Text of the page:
The Lovin’ Spoonful’s first 7 singles all hit the top 10! They were part of the Folk Rock and Country Rock era that started in the mid 1960’s.
Zal Yanovsky (guitar), Joe Butler (drums), John Sebastian (guitar) Steve Boone (bass)
This is how we were introduced to The Lovin’ Spoonful. Their 1965 single, “Do You Believe In Magic” (#9), made you feel good. They sang: “Believe in the magic of a young girl’s soul, believe in the magic of rock & roll, believe in the magic that can set you free”.
The band called it “good time music”. There was nothing else quite like it on the radio. The songs were written by lead singer John Sebastian. The band’s musical influences were Folk, Jug Band, Country, and Blues. It came out as a unique mixture of Rock & Roll. Their name came from a song by Mississippi John Hurt called “Coffee Blues”, and referred to a “Lovin’ Spoonful” of Coffee (which is different than many guesses about the origin).
The string of Top 10 hits that followed were…”You Didn’t Have To Be So Nice” (#10), “Daydream” (#2), “Did You Ever Have To Make Up Your Mind” (#2), “Summer In The City” (#1), “Rain On The Roof” (#10), and “Nashville Cats” (#8). The last five of these six were all from 1966.
I remember that in 1966 The Beatles were asked if they had any favorite American Bands, and they said “The Lovin’ Spoonful”. Since they were a favorite of mine, it stuck with me, and I’ve always suspected that Paul McCartney wrote “Good Day Sunshine” because he liked “Daydream”.
“Nashville Cats” is a straight-forward salute to country music and the “thirteen-hundred-and-fifty-two guitar pickers in Nashville”. The Lovin’ Spoonful caught some grief for the line “yellow Sun records from Nashville”, because Sun Records was a Memphis studio. I’m guessing it was simply too hard to make “yellow Sun records from Memphis by way of Nashville” fit.
The Lovin’ Spoonful had more country flavored songs on their albums, including “Lovin’ You” and “Darlin’ Companion” which were recorded by Johnny Cash.
The influence of The Spoonful has far outlasted their career. They only had three more hits…”Darling Be Home Soon” (#15), “Six O’Clock” (#18), and “She Is Still A Mystery” (#27), all in 1967. Zal Yanovsky and John Sebastian left the band, and it disbanded in 1968.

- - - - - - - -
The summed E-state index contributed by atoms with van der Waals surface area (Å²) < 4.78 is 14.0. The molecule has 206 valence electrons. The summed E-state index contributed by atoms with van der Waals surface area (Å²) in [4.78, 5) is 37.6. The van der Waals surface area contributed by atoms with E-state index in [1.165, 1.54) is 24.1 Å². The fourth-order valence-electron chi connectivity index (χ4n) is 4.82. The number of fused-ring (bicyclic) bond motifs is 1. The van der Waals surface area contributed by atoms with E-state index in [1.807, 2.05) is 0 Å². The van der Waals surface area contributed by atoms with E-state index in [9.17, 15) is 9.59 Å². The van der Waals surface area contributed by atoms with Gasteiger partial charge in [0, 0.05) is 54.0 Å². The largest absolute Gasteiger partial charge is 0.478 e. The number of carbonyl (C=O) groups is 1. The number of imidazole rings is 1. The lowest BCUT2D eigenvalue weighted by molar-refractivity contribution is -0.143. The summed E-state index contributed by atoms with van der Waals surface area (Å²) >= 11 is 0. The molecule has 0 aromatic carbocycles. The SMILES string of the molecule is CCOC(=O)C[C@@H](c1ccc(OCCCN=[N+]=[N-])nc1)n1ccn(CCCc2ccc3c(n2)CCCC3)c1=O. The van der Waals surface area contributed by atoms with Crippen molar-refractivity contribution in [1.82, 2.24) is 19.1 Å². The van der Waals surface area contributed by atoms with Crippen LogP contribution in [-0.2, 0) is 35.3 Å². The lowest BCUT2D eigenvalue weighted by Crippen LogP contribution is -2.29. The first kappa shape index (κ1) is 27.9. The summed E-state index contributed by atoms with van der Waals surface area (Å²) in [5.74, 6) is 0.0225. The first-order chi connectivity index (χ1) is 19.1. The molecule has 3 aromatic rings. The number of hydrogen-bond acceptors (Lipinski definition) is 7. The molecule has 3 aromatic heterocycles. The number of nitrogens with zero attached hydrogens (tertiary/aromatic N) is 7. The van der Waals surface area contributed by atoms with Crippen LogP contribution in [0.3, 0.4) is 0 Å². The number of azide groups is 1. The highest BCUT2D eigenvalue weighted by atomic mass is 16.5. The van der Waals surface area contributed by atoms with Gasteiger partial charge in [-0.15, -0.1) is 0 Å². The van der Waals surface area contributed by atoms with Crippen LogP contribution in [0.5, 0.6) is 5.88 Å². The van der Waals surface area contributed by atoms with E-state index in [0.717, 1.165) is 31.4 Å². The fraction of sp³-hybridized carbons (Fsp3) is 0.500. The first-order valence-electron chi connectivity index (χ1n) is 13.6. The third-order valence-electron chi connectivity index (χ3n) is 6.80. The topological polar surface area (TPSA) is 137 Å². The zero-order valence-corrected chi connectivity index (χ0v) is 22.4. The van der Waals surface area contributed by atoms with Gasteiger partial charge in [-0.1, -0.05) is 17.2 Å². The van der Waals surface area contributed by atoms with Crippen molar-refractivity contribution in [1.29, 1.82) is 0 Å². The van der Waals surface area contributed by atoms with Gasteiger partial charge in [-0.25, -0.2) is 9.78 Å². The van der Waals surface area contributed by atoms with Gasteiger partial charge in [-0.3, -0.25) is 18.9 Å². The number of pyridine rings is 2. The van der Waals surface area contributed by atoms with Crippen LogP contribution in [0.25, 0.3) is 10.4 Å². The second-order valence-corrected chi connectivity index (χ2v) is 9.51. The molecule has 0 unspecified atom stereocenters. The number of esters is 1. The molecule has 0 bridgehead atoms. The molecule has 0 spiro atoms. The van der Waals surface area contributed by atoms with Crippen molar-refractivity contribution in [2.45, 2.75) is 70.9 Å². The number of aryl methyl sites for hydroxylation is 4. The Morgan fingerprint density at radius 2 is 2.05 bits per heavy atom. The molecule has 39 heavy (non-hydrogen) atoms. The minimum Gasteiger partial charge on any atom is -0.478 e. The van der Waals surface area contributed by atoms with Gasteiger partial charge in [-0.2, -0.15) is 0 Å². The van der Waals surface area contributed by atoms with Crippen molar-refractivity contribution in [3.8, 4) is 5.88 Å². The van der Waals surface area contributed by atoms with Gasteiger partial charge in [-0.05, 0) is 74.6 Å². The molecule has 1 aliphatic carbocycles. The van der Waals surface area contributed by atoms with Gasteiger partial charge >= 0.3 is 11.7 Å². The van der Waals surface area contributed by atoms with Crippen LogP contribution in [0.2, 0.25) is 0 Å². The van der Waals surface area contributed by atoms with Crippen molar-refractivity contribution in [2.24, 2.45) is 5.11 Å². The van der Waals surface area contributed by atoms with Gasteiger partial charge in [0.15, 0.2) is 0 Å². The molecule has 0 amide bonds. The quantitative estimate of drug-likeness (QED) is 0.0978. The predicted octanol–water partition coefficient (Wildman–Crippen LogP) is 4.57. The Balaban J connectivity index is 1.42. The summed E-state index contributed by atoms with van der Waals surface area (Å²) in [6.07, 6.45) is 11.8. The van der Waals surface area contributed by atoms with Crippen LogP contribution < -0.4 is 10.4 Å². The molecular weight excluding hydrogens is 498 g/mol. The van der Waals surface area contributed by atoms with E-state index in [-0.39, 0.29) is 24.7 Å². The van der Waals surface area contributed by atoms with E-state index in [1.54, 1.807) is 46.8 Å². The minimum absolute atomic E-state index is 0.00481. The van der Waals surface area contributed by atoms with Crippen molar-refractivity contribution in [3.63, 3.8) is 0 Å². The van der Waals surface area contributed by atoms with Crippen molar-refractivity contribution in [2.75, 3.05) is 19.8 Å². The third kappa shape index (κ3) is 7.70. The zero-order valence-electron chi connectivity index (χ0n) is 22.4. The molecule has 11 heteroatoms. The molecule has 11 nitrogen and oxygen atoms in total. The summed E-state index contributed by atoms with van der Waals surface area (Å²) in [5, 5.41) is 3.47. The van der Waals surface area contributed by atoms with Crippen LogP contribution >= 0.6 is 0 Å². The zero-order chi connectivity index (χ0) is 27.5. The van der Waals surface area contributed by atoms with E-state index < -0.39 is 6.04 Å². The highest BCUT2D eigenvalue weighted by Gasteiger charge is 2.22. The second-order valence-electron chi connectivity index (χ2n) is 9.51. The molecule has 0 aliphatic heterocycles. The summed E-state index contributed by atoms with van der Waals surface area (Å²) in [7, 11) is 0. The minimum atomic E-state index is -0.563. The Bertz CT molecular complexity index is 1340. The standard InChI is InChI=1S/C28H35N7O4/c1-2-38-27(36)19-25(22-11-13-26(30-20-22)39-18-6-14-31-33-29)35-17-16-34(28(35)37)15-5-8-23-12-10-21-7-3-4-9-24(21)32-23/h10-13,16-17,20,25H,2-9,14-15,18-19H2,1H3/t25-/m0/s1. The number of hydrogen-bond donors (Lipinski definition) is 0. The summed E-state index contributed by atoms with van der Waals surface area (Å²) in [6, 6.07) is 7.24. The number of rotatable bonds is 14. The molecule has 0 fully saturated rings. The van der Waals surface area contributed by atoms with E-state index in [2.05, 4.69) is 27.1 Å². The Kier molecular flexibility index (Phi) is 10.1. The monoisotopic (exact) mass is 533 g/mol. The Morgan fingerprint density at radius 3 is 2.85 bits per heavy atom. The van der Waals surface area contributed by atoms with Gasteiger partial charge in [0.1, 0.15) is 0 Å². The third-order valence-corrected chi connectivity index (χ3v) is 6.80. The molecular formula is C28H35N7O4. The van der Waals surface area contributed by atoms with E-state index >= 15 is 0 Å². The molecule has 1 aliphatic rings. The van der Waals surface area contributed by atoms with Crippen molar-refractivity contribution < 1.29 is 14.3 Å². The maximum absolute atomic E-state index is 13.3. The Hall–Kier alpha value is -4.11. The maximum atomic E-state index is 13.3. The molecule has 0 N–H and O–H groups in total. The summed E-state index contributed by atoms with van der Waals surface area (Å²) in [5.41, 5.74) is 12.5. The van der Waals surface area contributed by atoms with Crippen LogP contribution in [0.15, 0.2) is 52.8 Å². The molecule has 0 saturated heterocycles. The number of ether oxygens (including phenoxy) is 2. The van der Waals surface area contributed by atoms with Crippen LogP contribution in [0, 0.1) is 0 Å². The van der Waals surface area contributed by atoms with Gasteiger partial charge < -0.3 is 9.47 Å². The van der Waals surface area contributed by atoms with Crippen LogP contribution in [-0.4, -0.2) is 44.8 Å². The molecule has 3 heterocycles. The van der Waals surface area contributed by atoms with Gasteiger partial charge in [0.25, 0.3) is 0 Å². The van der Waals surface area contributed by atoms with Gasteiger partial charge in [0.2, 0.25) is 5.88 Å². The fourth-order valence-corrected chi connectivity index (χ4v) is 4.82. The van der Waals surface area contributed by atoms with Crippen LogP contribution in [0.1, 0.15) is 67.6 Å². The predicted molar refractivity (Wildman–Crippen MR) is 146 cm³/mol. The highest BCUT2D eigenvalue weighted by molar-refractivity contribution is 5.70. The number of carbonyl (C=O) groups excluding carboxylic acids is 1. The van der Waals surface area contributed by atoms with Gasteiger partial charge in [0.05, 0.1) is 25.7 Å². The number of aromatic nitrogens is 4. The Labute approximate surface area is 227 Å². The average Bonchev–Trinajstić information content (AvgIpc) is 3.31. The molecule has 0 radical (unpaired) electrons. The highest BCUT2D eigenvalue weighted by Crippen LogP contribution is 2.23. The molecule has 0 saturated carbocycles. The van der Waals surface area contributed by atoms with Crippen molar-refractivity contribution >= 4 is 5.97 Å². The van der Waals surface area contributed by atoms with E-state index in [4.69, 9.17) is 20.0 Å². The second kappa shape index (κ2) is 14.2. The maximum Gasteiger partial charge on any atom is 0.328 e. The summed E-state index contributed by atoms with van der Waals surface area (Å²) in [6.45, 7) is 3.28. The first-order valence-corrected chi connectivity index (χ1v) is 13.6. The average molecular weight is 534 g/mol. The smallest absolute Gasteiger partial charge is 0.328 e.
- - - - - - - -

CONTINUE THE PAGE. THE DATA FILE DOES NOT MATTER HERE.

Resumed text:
Here’s their best Greatest Hits collection…well worth it! (Click or zoom to enlarge the song list.)
John Sebastian plays guitar, auto-harp, piano, and harmonica (his dad was a classical harmonica player). John was friends with a lot of other musicians, so he and his harmonica made guest appearances on “Deja Vu” by Crosby, Stills, Nash & Young, and on “Roadhouse Blues” by The Doors…among many others.
After he left The Lovin’ Spoonful, we lost track of John Sebastian. Then in 1970 at a record store in Memphis, we spotted this album:
After previewing a whole bunch of recent albums at a listening station, we thought the best one was John B. Sebastian. Information wasn’t readily available like today, and we didn’t know he had an impromptu performance at Woodstock prior to this release. If you liked The Lovin’ Spoonful, this album was a good follow up. We still enjoy many songs off this one, like “She’s A Lady”, “Red Eye Express”, “Rainbows All Over Your Blues”, “Magical Connection” and more. The album did fairly well, peaking at number 20.
John’s solo career never really caught fire, but he continued to write songs and perform. One tune he wrote was the theme song for a popular TV show, “Welcome Back Kotter”. It was the show that introduced John Travolta. “Welcome Back” became a #1 hit for John Sebastian.